Epistles: 1 Corinthians 15:35-58 – The Resurrection Body

Ancient Greek philosophers believed that the world of spirit is perfect, whereas the world of matter is bad. The human soul is good, but it is trapped in the physical world. The body is a like a tomb, and the soul needs to escape.

These beliefs affected the congregation in Corinth. Some church members thought that the body is bad, so they denied all bodily pleasures, even in marriage. Others went to the opposite extreme: since the body will eventually be discarded, it doesn’t matter what a person does in the body.

The apostle Paul said there would be a resurrection of the body, but to Greeks steeped in ancient philosophy, this made no sense. Why would God mess up the afterlife by putting people back into their defective bodies?

Paul responds in 1 Corinthians 15. He begins by saying that Jesus was raised from the dead — with a body — and this is not only part of the gospel, it also shows that God will resurrect all who are in Christ.1

Different kinds of bodies (verses 35-43)

Paul addresses the questions starting in verse 35: “But someone will ask, ‘How are the dead raised? With what kind of body will they come?’” He responds, “How foolish!” It is foolish to reject the idea of a resurrection just because you have questions about how it works.

He uses an example from agriculture to illustrate: “What you sow does not come to life unless it dies. When you sow, you do not plant the body that will be, but just a seed, perhaps of wheat or of something else.” The seed ceases to exist, and something quite different comes up.

“But God gives it a body as he has determined, and to each kind of seed he gives its own body.” Each kind of seed produces a different kind of plant, and it is difficult to predict the size or shape of the plant just from the shape of the seed.

Paul offers other living things as examples: “Not all flesh is the same: People have one kind of flesh, animals have another, birds another and fish another.” These creatures all have bodies, but they are not the same.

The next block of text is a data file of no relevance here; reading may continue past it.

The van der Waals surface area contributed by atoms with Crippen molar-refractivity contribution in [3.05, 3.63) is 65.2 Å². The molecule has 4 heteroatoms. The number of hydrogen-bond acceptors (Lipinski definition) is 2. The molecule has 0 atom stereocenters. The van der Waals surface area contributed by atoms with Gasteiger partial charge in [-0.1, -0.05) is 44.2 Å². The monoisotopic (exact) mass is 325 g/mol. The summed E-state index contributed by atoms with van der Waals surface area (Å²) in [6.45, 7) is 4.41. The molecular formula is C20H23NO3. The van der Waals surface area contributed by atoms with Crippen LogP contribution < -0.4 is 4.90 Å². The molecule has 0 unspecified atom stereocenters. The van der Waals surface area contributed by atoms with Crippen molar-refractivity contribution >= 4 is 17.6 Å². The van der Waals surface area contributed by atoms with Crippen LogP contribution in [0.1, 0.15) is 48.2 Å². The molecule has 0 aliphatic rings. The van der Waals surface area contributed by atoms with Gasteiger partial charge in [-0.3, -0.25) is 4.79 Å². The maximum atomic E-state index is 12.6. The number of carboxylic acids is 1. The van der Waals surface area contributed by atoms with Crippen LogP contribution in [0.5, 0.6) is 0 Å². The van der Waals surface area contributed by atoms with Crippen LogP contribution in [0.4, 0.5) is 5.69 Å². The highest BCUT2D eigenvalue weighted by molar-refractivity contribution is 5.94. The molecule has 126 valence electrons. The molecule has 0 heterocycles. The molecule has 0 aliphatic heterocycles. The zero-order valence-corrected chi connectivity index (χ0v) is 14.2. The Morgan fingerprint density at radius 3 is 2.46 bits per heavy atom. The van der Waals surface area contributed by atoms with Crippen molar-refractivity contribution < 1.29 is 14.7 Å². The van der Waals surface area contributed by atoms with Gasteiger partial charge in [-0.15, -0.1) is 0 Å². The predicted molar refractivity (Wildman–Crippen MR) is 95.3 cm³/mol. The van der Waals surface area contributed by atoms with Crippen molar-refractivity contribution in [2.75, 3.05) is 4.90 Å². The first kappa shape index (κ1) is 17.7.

It’s true in astronomy, too: “There are also heavenly bodies and there are earthly bodies; but the splendor of the heavenly bodies is one kind, and the splendor of the earthly bodies is another.” The stars are glorious in one way; geological features in a different way.

“The sun has one kind of splendor, the moon another and the stars another; and star differs from star in splendor.” So with all this variety, he seems to imply, why do you think that the spiritual world cannot have shape or body?

“So will it be with the resurrection of the dead. The body that is sown is perishable, it is raised imperishable; it is sown in dishonor, it is raised in glory; it is sown in weakness, it is raised in power.” Our bodies are defective, perishable, lacking honor, and weak. But the resurrection will not be an exact restoration — it will be a lot better.

A spiritual body (verses 44-49)

The old body will die, like a seed; a new body will live. “It is sown a natural body, it is raised a spiritual body.” The old body has life similar to an animal; the new body will be energized by spirit.

“If there is a natural body, there is also a spiritual body.” Biology and astronomy show that there are different kinds of bodies; there is variety in the spiritual realm, too. “So it is written: ‘The first man Adam became a living being’; the last Adam, a life-giving spirit.”

Genesis 2:7 says that Adam became a living soul. He had a mortal life. But the resurrected Jesus revealed a new kind of life: spiritual, and yet with a body.

“The spiritual did not come first, but the natural, and after that the spiritual.” Adam came first; Jesus came later. “The first man was of the dust of the earth; the second man is of heaven.” Adam started as dust; Jesus started in the spiritual realm and became flesh.

“As was the earthly man, so are those who are of the earth; and as is the heavenly man, so also are those who are of heaven.” All humans followed the path of Adam. But Jesus brought something better.

So if we are in Christ, we will be resurrected in his mode, not in the Adamic mode. “And just as we have borne the image of the earthly man, so shall we bear the image of the heavenly man.”